Patterico's Pontifications


Steve Jobs Out at Apple

Filed under: General — Patterico @ 8:18 pm

Can we get Flash video on the iPhone now?

Is It Just Me . . .

Filed under: General — Patterico @ 12:48 pm

. . . or is there a disconnect between Rick Perry’s actual words in this video clip and the way those words are being characterized by MSNBC?

The Martin Luther King Memorial In Washington, D.C. (Updated)

Filed under: General — Aaron Worthing @ 7:06 am

[Guest post by Aaron Worthing; if you have tips, please send them here.  Or by Twitter @AaronWorthing.]

Update: It seems serendipitous that I saw this product today…

Also in response to the comments, I believe that Dr. King’s image is not properly the subject to any intellectual property rights, seeing that he was a major historical figure.  But given that this is a family that paid a heavy price for his service, I’m not going to object.  And it has nothing to do with any sense of guilt, which is impossible because I wasn’t even an idea when he died (and I never buy into the concept of collective guilt).  Instead it’s two things for me.  First, regardless of whose fault it is, this family has paid a heavy price.

Second, as a matter of policy, when you risk your life for what is right, we should have your back.  The very least we can do is say to any future potential martyr (for a good cause) “if the bastards kill you, we will make sure your family is taken care of.”  Dr. King knew that he was in a dangerous business and besides the ordinary fear of death, he must also have been afraid of what would happen to his family if they lost its chief breadwinner.

That’s just my opinion, continue to share and frankly I thought the comments I have seen were pretty interesting even when I disagreed.

The original post resumes.


So they are getting ready to unveil a Martin Luther King memorial, marking a rarity in American life—a wholly private citizen getting his own memorial in the Capital.  But there have been some controversy.  One issue is that they found a Chinese national to make it—that is a man from China, as opposed to a Chinese American.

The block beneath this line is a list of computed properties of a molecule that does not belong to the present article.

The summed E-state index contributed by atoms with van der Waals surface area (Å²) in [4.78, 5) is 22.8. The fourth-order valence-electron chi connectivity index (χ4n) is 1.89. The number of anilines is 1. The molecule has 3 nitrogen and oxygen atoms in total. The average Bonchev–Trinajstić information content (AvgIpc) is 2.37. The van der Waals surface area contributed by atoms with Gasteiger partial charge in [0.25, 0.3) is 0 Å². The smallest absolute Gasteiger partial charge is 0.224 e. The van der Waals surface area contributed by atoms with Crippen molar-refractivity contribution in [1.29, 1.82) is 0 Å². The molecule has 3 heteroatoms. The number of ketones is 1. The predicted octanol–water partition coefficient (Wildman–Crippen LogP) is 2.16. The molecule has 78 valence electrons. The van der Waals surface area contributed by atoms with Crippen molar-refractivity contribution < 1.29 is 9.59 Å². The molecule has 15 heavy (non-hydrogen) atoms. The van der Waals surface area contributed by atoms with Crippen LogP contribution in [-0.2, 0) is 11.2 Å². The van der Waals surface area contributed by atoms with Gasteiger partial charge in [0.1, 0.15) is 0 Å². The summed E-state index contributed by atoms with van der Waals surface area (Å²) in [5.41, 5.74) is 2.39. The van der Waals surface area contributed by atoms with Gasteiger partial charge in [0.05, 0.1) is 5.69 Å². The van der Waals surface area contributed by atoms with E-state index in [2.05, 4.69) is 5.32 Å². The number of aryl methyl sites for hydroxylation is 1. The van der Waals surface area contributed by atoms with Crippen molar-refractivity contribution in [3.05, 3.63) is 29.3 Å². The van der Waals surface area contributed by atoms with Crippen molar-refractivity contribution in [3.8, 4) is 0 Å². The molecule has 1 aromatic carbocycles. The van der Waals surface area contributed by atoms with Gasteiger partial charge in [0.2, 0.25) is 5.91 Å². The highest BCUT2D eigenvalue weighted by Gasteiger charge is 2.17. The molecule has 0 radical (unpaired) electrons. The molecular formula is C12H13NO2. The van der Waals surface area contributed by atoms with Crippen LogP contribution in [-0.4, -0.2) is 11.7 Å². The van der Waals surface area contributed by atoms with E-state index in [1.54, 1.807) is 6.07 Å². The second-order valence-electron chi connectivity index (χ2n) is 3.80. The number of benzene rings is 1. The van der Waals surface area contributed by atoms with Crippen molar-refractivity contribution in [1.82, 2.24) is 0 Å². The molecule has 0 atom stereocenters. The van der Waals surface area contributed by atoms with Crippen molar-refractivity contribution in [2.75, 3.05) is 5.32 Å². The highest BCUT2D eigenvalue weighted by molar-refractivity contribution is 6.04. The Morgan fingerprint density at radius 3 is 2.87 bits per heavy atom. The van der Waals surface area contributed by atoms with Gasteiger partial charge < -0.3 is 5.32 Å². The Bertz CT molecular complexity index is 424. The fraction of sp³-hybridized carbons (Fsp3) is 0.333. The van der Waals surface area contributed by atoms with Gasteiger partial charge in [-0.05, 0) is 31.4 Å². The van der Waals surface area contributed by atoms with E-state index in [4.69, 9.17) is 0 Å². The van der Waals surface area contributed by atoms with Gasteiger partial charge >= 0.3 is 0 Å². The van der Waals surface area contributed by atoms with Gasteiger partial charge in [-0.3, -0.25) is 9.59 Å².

However, there has been controversy over the choice of Lei Yixin, a 57-year-old master sculptor from Changsha in Hunan province, to carry out the work. Critics have openly asked why a black, or at least an American, artist was not chosen and even remarked that Dr King appears slightly Asian in Mr Lei’s rendering.

And of course the actual work was mainly outsourced:

Mr Lei, who has in the past carved two statues of Mao Tse-tung, one of which stands in the former garden of Mao Anqing, the Chinese leader’s son, carried out almost all of the work in Changsha.

More than 150 granite blocks, weighing some 1,600 tons, were then shipped from Xiamen to the port of Baltimore, and reassembled by a team of 100 workmen, including ten Chinese stone masons brought over specifically for the project.

Personally, I think to focus on the ethnicity of the man kind of misses the point of Dr. King’s legacy.  If the best sculptor doesn’t happen to be black, what of it?

Wanting to have it made in America isn’t wrong, however, but let me posit this.  If it should be a source of national pride for the Chinese that one of their own made this, then perhaps it will encourage the Chinese to learn more about the man.  They will learn in his belief in freedom, and equality of opportunity.  They will learn of his courage, and he will tell them forthrightly from the grave that it was his faith that gave him that courage.  Is that such a bad thing?  It seems the Chinese could use some of his philosophy.

So my only objection is, well…  look at it.

(Source for photo.  You can also see a slideshow, here.)

Arms crossed, looking stern.  I am not precisely sure what kind of pose I would have liked to see, but I don’t think that is the right one for Dr. King.  I see Dr. King as ultimately a man of profound love; this guy looks like he is going to tell you to get off his lawn.

But what do you think about the controversy and the finished product?  Sound off, friends.

[Posted and authored by Aaron Worthing.]

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